Former state Attorney General Henry McMaster easily dispatched Columbia businessman Mike Campbell on Tuesday night to win the GOP nomination for lieutenant governor.
With 96 percent of precincts reporting, McMaster had nearly 64 percent of the vote to Campbell’s 36 percent.
“This was a statement by the people that they want experienced leadership to help take this state on the course it should be on. And that is right to the top,” McMaster said after the results showed his landslide.
He will now face Democratic candidate State Rep. Bakari Sellers, D-Denmark, in November. Sellers was unopposed in the Democratic race.
Campbell could not gather any momentum from his 20-percentage-point loss to McMaster in the June 10 primary. The investment manager and son of late governor Carroll Campbell had finished third on that night, but stayed in the race after second-place finisher Pat McKinney dropped out.
Campbell said he would support McMaster in the general election.
Sellers’ campaign sent out a challenge to McMaster immediately after the victory was called, calling for five Lincoln-Douglas style debates around the state.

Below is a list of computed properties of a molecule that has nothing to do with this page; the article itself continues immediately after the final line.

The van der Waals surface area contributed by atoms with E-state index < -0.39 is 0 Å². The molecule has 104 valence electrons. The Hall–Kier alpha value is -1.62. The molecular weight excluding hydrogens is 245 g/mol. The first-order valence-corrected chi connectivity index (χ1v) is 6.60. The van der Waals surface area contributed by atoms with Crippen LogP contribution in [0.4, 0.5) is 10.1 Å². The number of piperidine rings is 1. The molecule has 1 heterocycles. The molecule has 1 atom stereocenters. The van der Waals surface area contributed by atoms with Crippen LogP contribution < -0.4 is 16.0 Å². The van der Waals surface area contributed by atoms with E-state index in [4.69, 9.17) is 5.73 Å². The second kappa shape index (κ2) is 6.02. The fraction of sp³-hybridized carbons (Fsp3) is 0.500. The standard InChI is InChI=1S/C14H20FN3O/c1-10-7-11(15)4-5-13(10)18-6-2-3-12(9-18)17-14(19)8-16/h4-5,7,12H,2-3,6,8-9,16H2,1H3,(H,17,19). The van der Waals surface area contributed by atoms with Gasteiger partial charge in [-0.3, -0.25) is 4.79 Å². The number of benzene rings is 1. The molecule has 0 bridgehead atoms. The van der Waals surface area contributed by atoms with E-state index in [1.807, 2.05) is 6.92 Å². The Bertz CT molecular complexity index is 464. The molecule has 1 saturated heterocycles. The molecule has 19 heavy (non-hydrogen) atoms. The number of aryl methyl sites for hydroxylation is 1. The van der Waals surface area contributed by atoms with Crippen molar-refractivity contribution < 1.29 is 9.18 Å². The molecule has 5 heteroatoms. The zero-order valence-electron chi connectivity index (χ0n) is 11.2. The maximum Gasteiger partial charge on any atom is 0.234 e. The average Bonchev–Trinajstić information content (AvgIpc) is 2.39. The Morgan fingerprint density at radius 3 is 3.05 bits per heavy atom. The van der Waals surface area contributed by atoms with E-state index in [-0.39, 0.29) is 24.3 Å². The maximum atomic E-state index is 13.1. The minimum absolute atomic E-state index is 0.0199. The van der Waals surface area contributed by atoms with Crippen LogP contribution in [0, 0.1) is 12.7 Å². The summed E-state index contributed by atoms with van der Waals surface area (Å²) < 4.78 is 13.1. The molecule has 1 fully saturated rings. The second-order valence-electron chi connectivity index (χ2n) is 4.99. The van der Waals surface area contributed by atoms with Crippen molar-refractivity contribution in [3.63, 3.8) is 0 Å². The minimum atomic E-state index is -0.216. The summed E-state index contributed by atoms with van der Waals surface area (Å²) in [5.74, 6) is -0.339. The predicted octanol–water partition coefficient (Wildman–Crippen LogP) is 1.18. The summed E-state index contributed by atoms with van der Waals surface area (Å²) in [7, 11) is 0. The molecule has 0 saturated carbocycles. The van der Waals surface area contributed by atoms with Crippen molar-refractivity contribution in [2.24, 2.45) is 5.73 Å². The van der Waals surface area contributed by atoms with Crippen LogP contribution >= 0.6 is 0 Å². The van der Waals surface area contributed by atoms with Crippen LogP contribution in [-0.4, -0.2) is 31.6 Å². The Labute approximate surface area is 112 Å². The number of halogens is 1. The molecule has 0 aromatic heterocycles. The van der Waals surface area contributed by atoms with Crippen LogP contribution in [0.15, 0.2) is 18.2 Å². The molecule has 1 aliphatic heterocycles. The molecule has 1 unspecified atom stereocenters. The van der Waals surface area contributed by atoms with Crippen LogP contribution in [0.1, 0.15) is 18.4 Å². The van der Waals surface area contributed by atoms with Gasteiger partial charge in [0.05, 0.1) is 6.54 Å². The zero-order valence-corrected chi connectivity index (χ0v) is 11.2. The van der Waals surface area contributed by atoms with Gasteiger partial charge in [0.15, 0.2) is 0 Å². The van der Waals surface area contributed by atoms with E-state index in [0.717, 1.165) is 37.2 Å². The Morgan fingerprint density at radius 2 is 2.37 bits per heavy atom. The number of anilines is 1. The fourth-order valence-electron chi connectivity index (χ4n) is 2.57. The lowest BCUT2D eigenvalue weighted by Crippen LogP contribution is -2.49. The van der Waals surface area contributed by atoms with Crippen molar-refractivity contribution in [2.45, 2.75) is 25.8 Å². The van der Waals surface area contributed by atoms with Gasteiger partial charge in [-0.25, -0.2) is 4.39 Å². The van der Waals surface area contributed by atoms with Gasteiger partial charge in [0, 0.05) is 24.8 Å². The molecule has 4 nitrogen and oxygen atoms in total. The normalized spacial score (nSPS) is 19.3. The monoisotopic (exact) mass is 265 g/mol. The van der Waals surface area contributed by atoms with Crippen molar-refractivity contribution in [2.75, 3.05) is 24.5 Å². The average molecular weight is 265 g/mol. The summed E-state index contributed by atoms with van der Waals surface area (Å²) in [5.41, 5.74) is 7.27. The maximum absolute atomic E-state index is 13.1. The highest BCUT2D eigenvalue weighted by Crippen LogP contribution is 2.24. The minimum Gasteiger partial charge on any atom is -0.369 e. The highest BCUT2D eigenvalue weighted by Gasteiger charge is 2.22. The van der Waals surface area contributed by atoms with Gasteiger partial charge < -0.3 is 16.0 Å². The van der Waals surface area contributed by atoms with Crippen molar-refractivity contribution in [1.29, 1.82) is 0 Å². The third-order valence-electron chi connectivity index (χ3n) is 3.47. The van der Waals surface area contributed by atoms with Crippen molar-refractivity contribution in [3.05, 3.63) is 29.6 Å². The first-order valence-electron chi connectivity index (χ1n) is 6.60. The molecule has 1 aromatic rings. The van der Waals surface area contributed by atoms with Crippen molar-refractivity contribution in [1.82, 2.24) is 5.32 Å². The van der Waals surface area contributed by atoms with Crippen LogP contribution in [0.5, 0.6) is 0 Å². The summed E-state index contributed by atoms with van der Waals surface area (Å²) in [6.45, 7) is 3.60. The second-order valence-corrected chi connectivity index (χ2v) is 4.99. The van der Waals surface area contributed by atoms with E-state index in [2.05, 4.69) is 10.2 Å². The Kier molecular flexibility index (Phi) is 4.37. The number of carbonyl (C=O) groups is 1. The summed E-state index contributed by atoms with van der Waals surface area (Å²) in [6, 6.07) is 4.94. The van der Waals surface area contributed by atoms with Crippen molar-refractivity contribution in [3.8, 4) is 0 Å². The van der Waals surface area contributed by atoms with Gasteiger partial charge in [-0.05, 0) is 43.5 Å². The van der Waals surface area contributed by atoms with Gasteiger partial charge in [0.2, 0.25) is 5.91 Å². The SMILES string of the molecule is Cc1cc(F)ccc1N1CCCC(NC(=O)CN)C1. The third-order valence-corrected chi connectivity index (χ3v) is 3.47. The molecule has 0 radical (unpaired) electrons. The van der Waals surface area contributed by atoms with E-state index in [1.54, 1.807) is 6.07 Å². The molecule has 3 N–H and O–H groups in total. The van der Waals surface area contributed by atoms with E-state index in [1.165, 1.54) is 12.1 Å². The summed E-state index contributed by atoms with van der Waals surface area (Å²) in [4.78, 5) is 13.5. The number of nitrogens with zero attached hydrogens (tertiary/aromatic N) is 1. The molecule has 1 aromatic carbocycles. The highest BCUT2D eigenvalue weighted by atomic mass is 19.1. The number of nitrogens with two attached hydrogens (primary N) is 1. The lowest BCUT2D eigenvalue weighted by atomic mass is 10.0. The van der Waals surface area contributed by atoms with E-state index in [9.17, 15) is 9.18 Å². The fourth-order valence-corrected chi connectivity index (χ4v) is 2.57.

“My opponent represents the status quo and is a decades-long career politician who has been running for office for close to thirty years,” he said in the email. “This election is not about what was South Carolina was, nor what South Carolina is, it’s about what South Carolina can be. We have an opportunity to retire the ‘good-ole boy network” in Columbia.’ Fresh leadership and fresh ideas is what I will bring to our great state as our next Lt. Governor.”
McMaster did not respond to Sellers’ challenge when asked Tuesday night, saying he wanted to concentrate on his victory first.
McMaster has portrayed himself as a close ally of Gov. Nikki Haley. Haley appointed him to the Ports Authority board and he also co-chaired an ethics reform task force she appointed in 2012.
This will be the last election where voters will independently elect the lieutenant governor. Starting in 2018, candidates for governor will select a running mate to hold the office.